During his presidency, Gambia truly became the beckon of hope for many; a country where people came to revel in its peace and tranquility, but above all, a country that respected the dignity of man and left no stone unturned to ensure the law respected the rights and freedoms of citizens. But it all came to a screeching halt one fateful day in July 1994, with the ascendancy to power by a military regime that has wrecked havoc on our country since then. Today, merely uttering Yahya Jammeh’s name in public will land one in prison and at worst, cost one his or her life. Yahya Jammeh’s posters plastered all around the Greater Banjul area, watch menacing from mangled fences over clogged and stinking drainages and piles of garbage that will not go away. But even worst than that, the fear in the faces of people is palpable everywhere one looks, while the intimidating presence of uniformed and uninformed police, military and security officers has turned a once vibrant and boisterous population into a mute and docile people, with little hope and who see only a bleak future ahead for themselves and their children.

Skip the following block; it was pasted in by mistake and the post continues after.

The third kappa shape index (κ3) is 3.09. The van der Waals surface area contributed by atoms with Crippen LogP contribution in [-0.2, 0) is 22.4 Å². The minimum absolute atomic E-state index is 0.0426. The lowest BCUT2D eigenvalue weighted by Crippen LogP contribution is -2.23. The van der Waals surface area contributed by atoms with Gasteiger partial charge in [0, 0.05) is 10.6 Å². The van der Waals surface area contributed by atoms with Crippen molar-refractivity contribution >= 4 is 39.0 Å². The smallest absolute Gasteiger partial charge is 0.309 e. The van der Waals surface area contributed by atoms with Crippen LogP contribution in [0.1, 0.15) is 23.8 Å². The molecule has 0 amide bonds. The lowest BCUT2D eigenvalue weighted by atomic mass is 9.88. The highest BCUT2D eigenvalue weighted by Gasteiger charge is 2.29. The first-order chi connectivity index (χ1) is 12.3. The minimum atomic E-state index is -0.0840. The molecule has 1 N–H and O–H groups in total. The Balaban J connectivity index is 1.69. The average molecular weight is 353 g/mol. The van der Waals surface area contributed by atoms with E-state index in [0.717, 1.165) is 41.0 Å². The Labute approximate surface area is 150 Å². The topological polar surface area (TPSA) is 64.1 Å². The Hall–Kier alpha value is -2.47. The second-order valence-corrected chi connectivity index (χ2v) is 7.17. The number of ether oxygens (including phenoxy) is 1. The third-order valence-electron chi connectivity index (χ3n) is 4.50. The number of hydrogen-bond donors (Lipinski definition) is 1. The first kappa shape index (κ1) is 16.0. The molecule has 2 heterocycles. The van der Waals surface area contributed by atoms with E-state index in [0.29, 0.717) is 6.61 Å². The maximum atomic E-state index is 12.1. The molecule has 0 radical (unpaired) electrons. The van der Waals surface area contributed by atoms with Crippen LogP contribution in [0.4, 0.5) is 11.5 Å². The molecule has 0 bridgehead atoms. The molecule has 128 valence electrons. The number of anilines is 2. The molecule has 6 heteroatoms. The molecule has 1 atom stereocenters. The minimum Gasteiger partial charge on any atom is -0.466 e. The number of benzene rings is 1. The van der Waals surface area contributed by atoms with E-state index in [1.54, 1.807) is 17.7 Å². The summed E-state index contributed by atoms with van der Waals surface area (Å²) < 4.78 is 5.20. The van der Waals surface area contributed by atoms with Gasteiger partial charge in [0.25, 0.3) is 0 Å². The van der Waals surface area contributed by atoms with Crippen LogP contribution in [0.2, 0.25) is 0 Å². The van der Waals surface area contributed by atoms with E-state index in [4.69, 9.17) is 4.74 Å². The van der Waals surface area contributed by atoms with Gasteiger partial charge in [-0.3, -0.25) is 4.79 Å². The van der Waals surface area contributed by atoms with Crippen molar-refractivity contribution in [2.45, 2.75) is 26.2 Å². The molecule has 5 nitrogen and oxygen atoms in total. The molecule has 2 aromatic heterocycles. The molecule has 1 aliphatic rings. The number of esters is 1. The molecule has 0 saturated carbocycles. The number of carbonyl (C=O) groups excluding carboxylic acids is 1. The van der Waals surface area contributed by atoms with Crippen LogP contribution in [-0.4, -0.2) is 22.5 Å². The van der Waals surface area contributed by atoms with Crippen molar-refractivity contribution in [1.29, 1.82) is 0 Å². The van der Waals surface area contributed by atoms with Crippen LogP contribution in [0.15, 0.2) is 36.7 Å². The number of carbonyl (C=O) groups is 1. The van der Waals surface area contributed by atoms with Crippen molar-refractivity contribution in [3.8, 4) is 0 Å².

To control the population, police and military check points have sprouted all over the country, while civil servants cannot travel outside the country without government authorization, and scores of former civil servants have their travel documents confiscated, but nationals from Europe, the Middel-East and other African countries can traverse the world with Gambian diplomatic passports. As of today, nearly twenty Gambian journalists have fled to Senegal, the U.S.A and Europe and scores of some of Gambia’s most educated and skilled workers languish at home without employment, as barely literate and hardly educated replacements run the affairs of the country. And today, the nearly 350 million dalasis loan the Gambia owed in 1994, has ballooned to an incredible 20 billion dalasis, effectively making every man, woman and child in The Gambia owe more than 13, 333.00 in debt, yet hospitals and health centers are acutely short of drugs, schools lack text books, garbage overruns many areas in the Greater Banjul area, roads are in poor state of repairs, and while the glitter of street lights and new construction, give a false impression of development, the countryside has gone dark and desolate as the rural population has moved to crowd the twenty five square mile area of the Kombos most visitors see.